You're absolutely correct regarding the existing capacities of the Universities regarding their Natatoria; only BU and Harvard come close to Olympic requirements. However, only BU has a relatively new Natatorium anyway. Every other institution's is very dated, and NU specifically is looking to replace Cabot, which is right next to Barletta Natatorium. Coordination with one of the schools on building a new, Olympic standard facility is certainly an option. While I like the idea of it being near the water, I'm inclined to suggest that such a facility be on one of the campuses, since, in the end, the only ones that would really have any use for a competitive-class Natatorium would be the major universities.

I like the Moakley idea, too. Especially good if the center of the Olympics were built in Newmarket (my personal favorite idea), as they wouldn't be too far off.
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Old 02-16-2013, 06:17 PM   #57
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Re: Boston 2024

Yeah, I was really just trying to toss eastie some love. My thoughts were that it could perhaps be a regional center for competition as well as a popular public diving pool type thing, getting people over to maverick for something other than pizza. It would probably just be a white elephant though, so a scaleable facility at one of the universities would probably be a better idea.
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Old 02-16-2013, 06:24 PM   #58
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Re: Boston 2024

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Yeah, I was really just trying to toss eastie some love. My thoughts were that it could perhaps be a regional center for competition as well as a popular public diving pool type thing, getting people over to maverick for something other than pizza. It would probably just be a white elephant though, so a scaleable facility at one of the universities would probably be a better idea.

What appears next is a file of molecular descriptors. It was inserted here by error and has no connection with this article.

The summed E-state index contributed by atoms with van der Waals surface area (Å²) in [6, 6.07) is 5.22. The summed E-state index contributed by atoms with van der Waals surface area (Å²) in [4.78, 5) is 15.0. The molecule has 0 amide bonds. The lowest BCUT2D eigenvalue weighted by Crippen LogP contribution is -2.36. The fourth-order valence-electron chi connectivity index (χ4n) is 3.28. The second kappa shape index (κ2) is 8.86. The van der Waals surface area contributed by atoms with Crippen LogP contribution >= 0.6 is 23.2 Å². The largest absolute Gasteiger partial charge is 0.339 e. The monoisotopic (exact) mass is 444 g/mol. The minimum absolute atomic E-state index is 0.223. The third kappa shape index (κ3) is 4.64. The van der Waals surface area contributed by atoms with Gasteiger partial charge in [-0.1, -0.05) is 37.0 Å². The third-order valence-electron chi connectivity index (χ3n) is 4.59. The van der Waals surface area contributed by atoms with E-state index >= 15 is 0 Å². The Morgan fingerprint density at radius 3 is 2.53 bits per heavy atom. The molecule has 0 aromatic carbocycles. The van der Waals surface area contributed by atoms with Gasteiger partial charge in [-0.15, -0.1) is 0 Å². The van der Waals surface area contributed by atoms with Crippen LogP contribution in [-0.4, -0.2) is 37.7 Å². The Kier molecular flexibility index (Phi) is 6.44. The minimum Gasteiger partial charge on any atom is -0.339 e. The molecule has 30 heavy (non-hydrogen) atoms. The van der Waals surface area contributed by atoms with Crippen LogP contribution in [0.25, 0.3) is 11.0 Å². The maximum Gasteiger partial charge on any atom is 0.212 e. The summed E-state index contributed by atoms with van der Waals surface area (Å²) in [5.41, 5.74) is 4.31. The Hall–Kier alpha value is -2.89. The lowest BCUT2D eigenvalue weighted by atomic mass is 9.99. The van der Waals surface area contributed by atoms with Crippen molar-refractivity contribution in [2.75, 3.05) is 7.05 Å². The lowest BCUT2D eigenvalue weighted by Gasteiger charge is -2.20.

I don't even think a Natatorium at one of the major universities would even need to be scalable. Now, I'm biased in favor of NU, as an alumnus, but I have to imagine that NU, along with the smaller Fenway area schools (Wentworth, Emanuel, Simmons, etc.) could certainly make use of a large scale facility like that.

And Eastie certainly deserves some love in the plan. Your suggestion about the piers is still a great site for something; its actually one of the few relatively areas in the heart of the city thats just completely undeveloped. 30 acres, and you could probably squeeze it up to 45 or so if you build between those abandoned piers. I just don't know *what* should be put there.

But I'm building a comprehensive map of locations on bing (it really is pretty good compared to google), so I'm definitely including it in my list. PS, does anyone have a nice, concise listing of all the facilities needed for the Olympics, particularly the more logistical type of things (IE, not just venues for competitions)?

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Old 02-18-2013, 04:06 PM   #59
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Re: Boston 2024

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Venue Stuff
Yeah I did something like this too for the thread I linked: Link
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Old 02-18-2013, 06:01 PM   #60
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Re: Boston 2024

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Yeah I did something like this too for the thread I linked: Link
Interesting stuff and some good choices for venue locations.

I almost wonder if a world class aquatic center could be built and used by the area colleges, BC, BU, Northeastern, Harvard, etc. Not sure if all of them have swim and diving teams, but one could be built and then downsized like the one used in London will be doing.